Signs of a recovery in the U.S. labor market grew on Wednesday as data on the private sector labor market showed job gains for the first time since January 2008.
Other data showed the pace of growth in the U.S. services sector was unchanged in April compared with the month before and expanded below the rate forecast by analysts.
The private sector added 32,000 jobs in April, according to a report by payrolls processor ADP Employer Services on Wednesday. Economists had expected a rise of 30,000 jobs, based on a Reuters poll.
But the February and March private sector ADP figures were revised to show gains instead of losses. The last time the private sector registered job gains was in January 2008, according to ADP.
The ADP report comes two days ahead of the more closely watched U.S. government jobs data. Another report on Wednesday showed planned layoffs in April fell to their lowest in nearly four years.
"Private sector employment growth is another encouraging sign the labor market is turning the corner and the last pillar of the recovery looks to be now in place," Zach Pandl, economist at Nomura Securities International in New York.
Job growth is considered key to sustaining the economic recovery.
The government's monthly jobs report, due Friday, is forecast to show nonfarm payrolls increased by 200,000 in April, adding to the prior month's 162,000 gain, according to a Reuters' forecast. The unemployment rate, however, is expected to remain unchanged at 9.7 percent for a fourth month.
Government department recruitment to run the U.S. census, held every ten years, will likely account for the bulk of the payrolls gain in April, with private sector hiring expected to pull back from March's spectacular 123,000 increase.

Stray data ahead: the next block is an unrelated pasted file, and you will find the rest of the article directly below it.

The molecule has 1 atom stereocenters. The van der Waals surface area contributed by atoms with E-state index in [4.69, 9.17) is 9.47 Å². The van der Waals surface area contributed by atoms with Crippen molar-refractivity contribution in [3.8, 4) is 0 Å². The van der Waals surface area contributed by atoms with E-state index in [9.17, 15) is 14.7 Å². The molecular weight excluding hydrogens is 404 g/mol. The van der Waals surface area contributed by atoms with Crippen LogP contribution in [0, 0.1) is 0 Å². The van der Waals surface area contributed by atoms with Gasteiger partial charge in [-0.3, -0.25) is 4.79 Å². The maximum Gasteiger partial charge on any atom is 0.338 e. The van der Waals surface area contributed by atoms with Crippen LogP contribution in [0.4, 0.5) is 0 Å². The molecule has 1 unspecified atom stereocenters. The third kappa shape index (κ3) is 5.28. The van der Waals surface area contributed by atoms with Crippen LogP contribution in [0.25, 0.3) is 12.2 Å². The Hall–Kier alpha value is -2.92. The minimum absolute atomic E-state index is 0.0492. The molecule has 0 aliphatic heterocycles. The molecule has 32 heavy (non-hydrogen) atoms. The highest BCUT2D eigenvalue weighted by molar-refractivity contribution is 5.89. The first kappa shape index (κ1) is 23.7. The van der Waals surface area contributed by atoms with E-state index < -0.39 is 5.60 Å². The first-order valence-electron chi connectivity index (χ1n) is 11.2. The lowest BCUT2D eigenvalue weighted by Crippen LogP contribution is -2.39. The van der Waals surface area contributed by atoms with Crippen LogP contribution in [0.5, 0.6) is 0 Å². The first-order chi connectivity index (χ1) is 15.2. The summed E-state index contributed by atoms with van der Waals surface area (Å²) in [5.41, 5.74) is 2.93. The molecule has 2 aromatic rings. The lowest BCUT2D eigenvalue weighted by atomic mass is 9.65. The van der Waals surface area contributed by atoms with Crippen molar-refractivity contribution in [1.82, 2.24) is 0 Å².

U.S. stock prices declined, while U.S. Treasury yields fell, and the euro fell against the U.S. dollar, after the data was published, amid continued worries about Greece's debt problems.
The Institute for Supply Management said its services index was at 55.4 in April, the same in March but below the 56.0 median forecast of 74 economists surveyed by Reuters. A reading above 50 indicates expansion.
The ISM report's employment component fell slightly to 49.5 from 49.8 the prior month.
"It implies the services sector of the economy continues to expand, but at a slow pace," said Hugh Johnson, chief investment officer of Johnson Illington Advisors in Albany, N.Y.
Other data on Wednesday showed the number of planned layoffs at U.S. firms fell more than 40 percent in April to the lowest level in nearly four years, suggesting employers are more confident about economic conditions.
Employers announced 38,326 planned job cuts last month, the lowest since July 2006 and down from 67,611 planned job cuts in March, according to the report from global outplacement consultancy Challenger, Gray & Christmas, Inc.
Meanwhile, Mortgage Bankers Association (MBA) data showed demand for loans to buy U.S. homes hit a seven-month high last week.
Home purchase loan applications jumped 13 percent in the week ended April 30 to the highest level since early October, overshadowing a 2.1 percent drop in refinancing demand. Total mortgage applications rose by a seasonally adjusted 4 percent, the trade group reported.
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